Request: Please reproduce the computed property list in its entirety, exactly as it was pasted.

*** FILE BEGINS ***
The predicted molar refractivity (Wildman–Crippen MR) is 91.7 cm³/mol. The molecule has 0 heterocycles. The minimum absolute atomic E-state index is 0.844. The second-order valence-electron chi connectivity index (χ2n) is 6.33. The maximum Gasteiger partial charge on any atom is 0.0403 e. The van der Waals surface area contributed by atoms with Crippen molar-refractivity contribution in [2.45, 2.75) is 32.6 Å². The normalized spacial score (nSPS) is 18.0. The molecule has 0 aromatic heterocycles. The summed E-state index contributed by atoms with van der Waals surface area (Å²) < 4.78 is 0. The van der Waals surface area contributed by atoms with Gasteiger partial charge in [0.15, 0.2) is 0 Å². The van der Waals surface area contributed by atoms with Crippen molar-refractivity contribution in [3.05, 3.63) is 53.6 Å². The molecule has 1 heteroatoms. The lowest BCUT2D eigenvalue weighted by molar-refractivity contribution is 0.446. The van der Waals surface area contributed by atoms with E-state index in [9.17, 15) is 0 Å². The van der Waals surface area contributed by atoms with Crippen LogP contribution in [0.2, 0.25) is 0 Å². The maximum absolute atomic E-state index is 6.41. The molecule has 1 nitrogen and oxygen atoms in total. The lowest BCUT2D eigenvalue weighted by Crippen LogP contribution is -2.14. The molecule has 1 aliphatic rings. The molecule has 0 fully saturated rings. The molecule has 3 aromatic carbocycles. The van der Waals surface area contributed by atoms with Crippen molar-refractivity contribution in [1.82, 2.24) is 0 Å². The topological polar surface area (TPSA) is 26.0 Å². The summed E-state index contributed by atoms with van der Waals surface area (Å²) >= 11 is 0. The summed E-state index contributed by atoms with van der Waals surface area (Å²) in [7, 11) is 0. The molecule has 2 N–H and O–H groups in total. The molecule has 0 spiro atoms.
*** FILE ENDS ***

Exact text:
The predicted molar refractivity (Wildman–Crippen MR) is 91.7 cm³/mol. The molecule has 0 heterocycles. The minimum absolute atomic E-state index is 0.844. The second-order valence-electron chi connectivity index (χ2n) is 6.33. The maximum Gasteiger partial charge on any atom is 0.0403 e. The van der Waals surface area contributed by atoms with Crippen molar-refractivity contribution in [2.45, 2.75) is 32.6 Å². The normalized spacial score (nSPS) is 18.0. The molecule has 0 aromatic heterocycles. The summed E-state index contributed by atoms with van der Waals surface area (Å²) < 4.78 is 0. The van der Waals surface area contributed by atoms with Gasteiger partial charge in [0.15, 0.2) is 0 Å². The van der Waals surface area contributed by atoms with Crippen molar-refractivity contribution in [3.05, 3.63) is 53.6 Å². The molecule has 1 heteroatoms. The lowest BCUT2D eigenvalue weighted by molar-refractivity contribution is 0.446. The van der Waals surface area contributed by atoms with E-state index in [9.17, 15) is 0 Å². The van der Waals surface area contributed by atoms with Crippen LogP contribution in [0.2, 0.25) is 0 Å². The maximum absolute atomic E-state index is 6.41. The molecule has 1 nitrogen and oxygen atoms in total. The lowest BCUT2D eigenvalue weighted by Crippen LogP contribution is -2.14. The molecule has 1 aliphatic rings. The molecule has 0 fully saturated rings. The molecule has 3 aromatic carbocycles. The van der Waals surface area contributed by atoms with Crippen molar-refractivity contribution in [1.82, 2.24) is 0 Å². The topological polar surface area (TPSA) is 26.0 Å². The summed E-state index contributed by atoms with van der Waals surface area (Å²) >= 11 is 0. The summed E-state index contributed by atoms with van der Waals surface area (Å²) in [7, 11) is 0. The molecule has 2 N–H and O–H groups in total. The molecule has 0 spiro atoms.